Branding and Engagement Lessons From the Oscars

March 3rd, 2014

Like many longevity brands, the Academy Awards faces the ongoing challenge of creating a classic but youthful image. Yet last night’s Oscars showed that connecting with a younger demographic doesn’t mean pulling weird stunts and packing the stage full of young people – in fact, by curating a balance of classic and up-and-coming, the event was a glittery case study in branding and engagement. Below, three of the evening’s many takeaways.

Ellen Breaks Twitter

Host Ellen DeGeneres managed to crash Twitter with her celebrity-packed selfie that garnered a record 2.7 million retweets and took down Twitter. DeGeneres prefaced the whole selfie incident by stating that she wanted to set a record for retweets and of course, the fans obliged. This was hands down the most successful social media stunt the Oscars has ever pulled – DeGeneres (and the masterminds behind the ploy) not only asked for retweets, they made a whole schtick out of taking selfies and posting them to Twitter. I wonder how no one thought of it before – though the stars aligned with Samsung as a sponsor and a TV host with a huge fan base.

Interestingly, Ellen’s “most epic selfie of all time” didn’t feature a gaggle of young starlets (23-year-old Jennifer Lawrence is the youngest), but a sampling of some of the most established stars in Hollywood. The average age of those in the photo (excluding Lupita Nyong’o’s brother, Peter, whose age I couldn’t find) is 43, showing that being “epic” is no longer quite as contingent as being in one’s 20’s.

What they did right: Stated their goal of getting the most retweets ever, made taking selfies an interactive process, added humor, got a host with a large fan base and loyal online following to give it a push (I can’t imagine working with past hosts like Seth McFarlane or James Franco and Anne Hathaway).

What didn’t work out so well: Twitter wasn’t ready for the traffic, Ellen tweeted a backstage photo from her iPhone.

Engagement takeaway: State your goal and make the process fun. Doesn’t hurt if you can get nearly a dozen big celebrities, and it’s not only young people who resonate with young people.

Bringing Back Classic Stars

The evening was supposed to be a return to tradition and the classics, as evidenced by appearances from Kim Novak, Sidney Poitier, Liza Minnelli, Goldie Hawn, Bette Midler, and John Travolta. I have to admit, I found Midler’s performance of “Wind Beneath My Wings” at the In Memoriam section a bit of a head scratcher. For a brand like the Oscars that so plainly pursues a younger demographic, it seemed weird to me to have Midler, who was at the height of her fame decades ago, sing in what is possibly the most emotionally moving spot of the evening. However, it seems it may have been a good move since one of their goals was to consolidate their base (women) and there were a lot of positive reactions on Twitter, even though it seemed counter-intuitive to the goal of projecting a younger image.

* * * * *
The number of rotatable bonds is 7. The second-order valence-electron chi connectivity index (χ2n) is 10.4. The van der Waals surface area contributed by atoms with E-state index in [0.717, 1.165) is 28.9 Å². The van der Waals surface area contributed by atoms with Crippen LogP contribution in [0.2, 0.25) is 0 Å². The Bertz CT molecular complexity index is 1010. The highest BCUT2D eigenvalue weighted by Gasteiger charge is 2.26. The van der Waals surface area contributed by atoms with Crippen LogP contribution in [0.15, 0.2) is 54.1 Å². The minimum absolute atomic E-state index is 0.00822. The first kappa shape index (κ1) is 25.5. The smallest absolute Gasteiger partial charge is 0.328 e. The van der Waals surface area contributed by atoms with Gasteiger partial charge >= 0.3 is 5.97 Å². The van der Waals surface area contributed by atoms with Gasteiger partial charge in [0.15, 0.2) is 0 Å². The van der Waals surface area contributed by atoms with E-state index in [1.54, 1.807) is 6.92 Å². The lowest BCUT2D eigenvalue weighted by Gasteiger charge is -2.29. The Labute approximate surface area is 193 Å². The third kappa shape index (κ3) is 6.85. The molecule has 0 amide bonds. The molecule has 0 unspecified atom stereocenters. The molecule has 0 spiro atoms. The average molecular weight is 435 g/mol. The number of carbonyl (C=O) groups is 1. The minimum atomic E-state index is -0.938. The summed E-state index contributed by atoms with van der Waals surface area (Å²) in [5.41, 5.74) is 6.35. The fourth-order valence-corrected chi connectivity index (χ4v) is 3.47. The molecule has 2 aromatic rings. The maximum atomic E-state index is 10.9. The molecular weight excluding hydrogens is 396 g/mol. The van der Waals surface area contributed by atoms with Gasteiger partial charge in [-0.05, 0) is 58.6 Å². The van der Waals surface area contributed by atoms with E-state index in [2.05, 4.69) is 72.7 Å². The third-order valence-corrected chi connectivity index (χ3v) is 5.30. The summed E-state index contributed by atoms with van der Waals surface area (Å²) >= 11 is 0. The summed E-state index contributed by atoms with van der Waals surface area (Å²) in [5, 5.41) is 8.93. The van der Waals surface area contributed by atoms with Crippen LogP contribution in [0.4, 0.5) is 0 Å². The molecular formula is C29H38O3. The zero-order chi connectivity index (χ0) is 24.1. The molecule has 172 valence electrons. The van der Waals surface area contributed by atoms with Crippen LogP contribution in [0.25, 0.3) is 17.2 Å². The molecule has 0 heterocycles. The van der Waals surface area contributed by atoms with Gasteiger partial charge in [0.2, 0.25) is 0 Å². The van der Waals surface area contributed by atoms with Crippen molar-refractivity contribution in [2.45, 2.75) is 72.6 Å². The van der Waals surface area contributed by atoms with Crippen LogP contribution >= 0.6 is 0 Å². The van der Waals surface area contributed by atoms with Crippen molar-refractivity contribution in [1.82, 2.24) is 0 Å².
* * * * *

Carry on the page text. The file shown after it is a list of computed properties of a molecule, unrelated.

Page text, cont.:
What they did right: Going out on a limb and choosing a star who isn’t young but is classic, nailing a balance between old and young Hollywood, Pink’s excellent cover of “Over the Rainbow” gave a new take on a classic song, symbolically passing it down to the next generations but maintaining the power of the original.  The right way to do a tribute.

What didn’t work out so well: Not having Minnelli involved the tribute to The Wizard of Oz, in which her mother, Judy Garland, starred. It’s entirely possible that Minnelli didn’t want to sing, but regardless of the circumstances, a lot of people on Twitter thought it was odd that Pink would sing the tribute while Minnelli was feet away. If Minnelli didn’t want to sing, she should have at least introduced the number so that it wouldn’t look like she was being slighted. And if she was being slighted, they made it super apparent.

Branding takeaway: It’s not always the wrong move to choose a spokesperson who is classic, as Midler is, so consider whether that person will resonate with the audience you’re most doggedly pursuing. Strive for a balance between reviving classics with new faces and bringing back the originator. Also, remember to consider appearances – examine something from all angles to make sure it doesn’t look like you’re slighting someone.


ABC and the Academy announced their Twitter initiative, #MyOscarPhoto, in which users who followed @TheAcademy  (and who signed a practically hidden online release) could Tweet a photo of themselves using the hashtag, and then during the red carpet pre-show, a celebrity would take a photo with a TV screen showing the photo the Twitter user had submitted, and some photos would be shown on TV. It was, at best, awkward in on-air execution; when the model and red carpet host Tyson Beckford modeled the first example, it looked forced. ABC only aired one more instance of #MyOscarPhoto, but clearly they got some traction, as their Twitter feed has over 400 tweets of stars posing stiffly with a television screen.

What they did right: Sourced user-submitted content and made non-celebrity fans feel like part of the event.

What didn’t work out so well: Execution was awkward, they only showed two photos (including the introductory example) so it seemed to dwindle quickly. Maybe they needed a hastagectomy. Also, if people need to sign a release, you should probably mention that in your explanatory tweet.

Engagement takeaway: Don’t let engagement initiatives fizzle; if you say you’re going to air photos, air a bunch of them, and publicize the release well ahead of time.

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